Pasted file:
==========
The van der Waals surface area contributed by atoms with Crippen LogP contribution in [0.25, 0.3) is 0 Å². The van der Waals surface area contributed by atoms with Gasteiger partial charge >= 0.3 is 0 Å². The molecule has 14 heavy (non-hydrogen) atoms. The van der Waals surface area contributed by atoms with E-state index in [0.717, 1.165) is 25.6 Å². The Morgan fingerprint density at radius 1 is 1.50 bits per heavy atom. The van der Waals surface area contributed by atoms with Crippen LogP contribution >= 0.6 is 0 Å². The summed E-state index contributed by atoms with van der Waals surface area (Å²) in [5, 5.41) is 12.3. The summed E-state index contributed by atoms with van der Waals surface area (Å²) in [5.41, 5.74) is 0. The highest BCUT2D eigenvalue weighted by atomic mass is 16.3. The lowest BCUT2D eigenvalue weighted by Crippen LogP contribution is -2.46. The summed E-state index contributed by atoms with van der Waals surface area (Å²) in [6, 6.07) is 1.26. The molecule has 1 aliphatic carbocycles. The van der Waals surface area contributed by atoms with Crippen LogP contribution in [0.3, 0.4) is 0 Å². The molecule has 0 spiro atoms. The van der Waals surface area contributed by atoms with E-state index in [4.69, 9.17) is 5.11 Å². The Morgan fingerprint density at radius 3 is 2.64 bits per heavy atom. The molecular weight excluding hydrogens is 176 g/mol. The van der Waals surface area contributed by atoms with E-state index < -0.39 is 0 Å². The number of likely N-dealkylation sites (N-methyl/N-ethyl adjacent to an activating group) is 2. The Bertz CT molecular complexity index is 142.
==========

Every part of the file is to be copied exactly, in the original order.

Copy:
The van der Waals surface area contributed by atoms with Crippen LogP contribution in [0.25, 0.3) is 0 Å². The van der Waals surface area contributed by atoms with Gasteiger partial charge >= 0.3 is 0 Å². The molecule has 14 heavy (non-hydrogen) atoms. The van der Waals surface area contributed by atoms with E-state index in [0.717, 1.165) is 25.6 Å². The Morgan fingerprint density at radius 1 is 1.50 bits per heavy atom. The van der Waals surface area contributed by atoms with Crippen LogP contribution >= 0.6 is 0 Å². The summed E-state index contributed by atoms with van der Waals surface area (Å²) in [5, 5.41) is 12.3. The summed E-state index contributed by atoms with van der Waals surface area (Å²) in [5.41, 5.74) is 0. The highest BCUT2D eigenvalue weighted by atomic mass is 16.3. The lowest BCUT2D eigenvalue weighted by Crippen LogP contribution is -2.46. The summed E-state index contributed by atoms with van der Waals surface area (Å²) in [6, 6.07) is 1.26. The molecule has 1 aliphatic carbocycles. The van der Waals surface area contributed by atoms with Crippen LogP contribution in [0.3, 0.4) is 0 Å². The molecule has 0 spiro atoms. The van der Waals surface area contributed by atoms with E-state index in [4.69, 9.17) is 5.11 Å². The Morgan fingerprint density at radius 3 is 2.64 bits per heavy atom. The molecular weight excluding hydrogens is 176 g/mol. The van der Waals surface area contributed by atoms with E-state index < -0.39 is 0 Å². The number of likely N-dealkylation sites (N-methyl/N-ethyl adjacent to an activating group) is 2. The Bertz CT molecular complexity index is 142.